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Ten Things you Need to Know about Raising Ducks

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Here are ten things you need to know before you start raising backyard ducks.

Every spring it seems that there are lots of new duck owners. Whether it's just the season, or the result of impulsive Easter purchases, I tend to field a lot of questions from whose raising ducks for the first time.

Many of those asking questions already raise chickens. For some, these ducks are their first foray into backyard poultry.

Although ducks and chickens can share a coop and run and co-exist quite nicely, there are some things you should know about raising ducks before you get your first little fuzzy quacking balls of fun.

Ten Things you Need to know about Raising Ducks

1.  Ducks need a water source deep enough to submerge their heads into. 

Typical chick waterers aren't deep enough for ducklings. To keep their nostrils and eyes clean, they need to be able to dunk their entire head into the water. 

Successively deeper water containers, such as plastic take-out containers or Tupperware containers work well for growing ducklings. 

Adult ducks need a water tub 4-6" deep for good health. Gravity and nipple waterers don't work for ducks. 

They'll empty them in a heartbeat and then happily play in the mud puddle underneath!

2.  Swim time should be short and supervised when they're young

Ducklings that don't hatch under a mother duck (i.e. any you buy from your feed store or an online hatchery or breeder) aren't waterproof until they are about a month old. 

That won't stop them from sitting in anything filled with water that they can, though.

But that means that they can easily drown or get chilled, so swims should be short and supervised. 

Swimming is good for their leg muscles and helps to teach them to preen and get their oil glands working however, so providing ducklings a shallow dish (a paint tray works really well) to paddle around in is beneficial.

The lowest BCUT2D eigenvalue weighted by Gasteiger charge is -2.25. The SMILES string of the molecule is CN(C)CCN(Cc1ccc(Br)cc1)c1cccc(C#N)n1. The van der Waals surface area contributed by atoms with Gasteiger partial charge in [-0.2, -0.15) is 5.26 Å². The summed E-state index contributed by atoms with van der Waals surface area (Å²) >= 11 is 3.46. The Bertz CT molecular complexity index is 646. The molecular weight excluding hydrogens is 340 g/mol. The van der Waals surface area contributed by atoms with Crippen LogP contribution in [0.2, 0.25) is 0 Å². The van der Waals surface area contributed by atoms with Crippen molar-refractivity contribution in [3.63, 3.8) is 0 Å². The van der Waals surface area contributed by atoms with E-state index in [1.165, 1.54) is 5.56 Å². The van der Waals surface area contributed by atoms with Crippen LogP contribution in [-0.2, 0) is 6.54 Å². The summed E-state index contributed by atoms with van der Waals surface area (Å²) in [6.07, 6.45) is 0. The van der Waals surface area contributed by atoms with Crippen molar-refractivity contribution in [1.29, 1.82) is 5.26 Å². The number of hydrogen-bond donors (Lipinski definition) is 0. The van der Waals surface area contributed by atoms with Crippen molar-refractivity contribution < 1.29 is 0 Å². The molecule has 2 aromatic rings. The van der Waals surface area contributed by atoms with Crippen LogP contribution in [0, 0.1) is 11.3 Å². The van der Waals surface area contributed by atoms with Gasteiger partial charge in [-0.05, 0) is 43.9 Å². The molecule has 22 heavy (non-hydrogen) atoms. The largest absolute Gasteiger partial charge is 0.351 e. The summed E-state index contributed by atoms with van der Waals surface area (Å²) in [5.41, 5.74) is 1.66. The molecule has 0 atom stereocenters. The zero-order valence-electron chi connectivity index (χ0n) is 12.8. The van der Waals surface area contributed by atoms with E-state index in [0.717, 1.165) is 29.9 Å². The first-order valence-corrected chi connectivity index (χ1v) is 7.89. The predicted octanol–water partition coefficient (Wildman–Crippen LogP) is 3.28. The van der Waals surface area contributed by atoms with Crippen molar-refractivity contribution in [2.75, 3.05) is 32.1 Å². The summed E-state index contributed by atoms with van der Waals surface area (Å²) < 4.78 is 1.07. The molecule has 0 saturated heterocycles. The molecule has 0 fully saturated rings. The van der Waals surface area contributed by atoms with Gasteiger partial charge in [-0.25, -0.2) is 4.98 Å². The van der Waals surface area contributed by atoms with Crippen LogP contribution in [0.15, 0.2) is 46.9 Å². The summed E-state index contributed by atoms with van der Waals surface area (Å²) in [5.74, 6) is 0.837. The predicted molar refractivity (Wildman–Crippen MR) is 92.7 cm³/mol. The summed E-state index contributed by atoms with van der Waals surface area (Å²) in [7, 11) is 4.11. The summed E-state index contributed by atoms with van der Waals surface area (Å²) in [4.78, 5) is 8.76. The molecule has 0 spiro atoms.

But sinks, bathtubs, kiddie pools and deeper tubs should be reserved until they're at least four weeks old. 

3. Ducks don't need a pond 

Adult ducks can have unsupervised access to a kiddie pool or small pond, although be aware that many ponds have snapping turtles in them that will harm the ducks, and since domestic ducks can't fly, they're vulnerable even on the water to hawks and eagles as well as fox and dogs.  

When we were looking for a property here in Maine, I actually didn't want one with a pond on it. 

Much as the ducks would have loved it, I worried I wouldn't be able to get them off it at dusk, thereby leaving them vulnerable to predators overnight. 

My ducks get to splash around in a kiddie pool almost every day in the warm weather, and that keeps them happy enough.

4. Ducklings should only be fed un-medicated feed

Ducklings aren't too susceptible to Marek's or coccidiosis or many of the other pathogens that chickens can get. They can be started on chick feed, but only the non-medicated formula. 

They should only be fed chick starter for the first two weeks, then switched to a grower feed with lower protein in it (around 15-16%) from week three to around laying age (18-22 weeks or so) when they can be switched to regular chicken layer feed.

Watch out for the multi-flock feeds. Many are formulated for meat birds, not layers or pets and have way too much protein (20%+) for growing ducklings.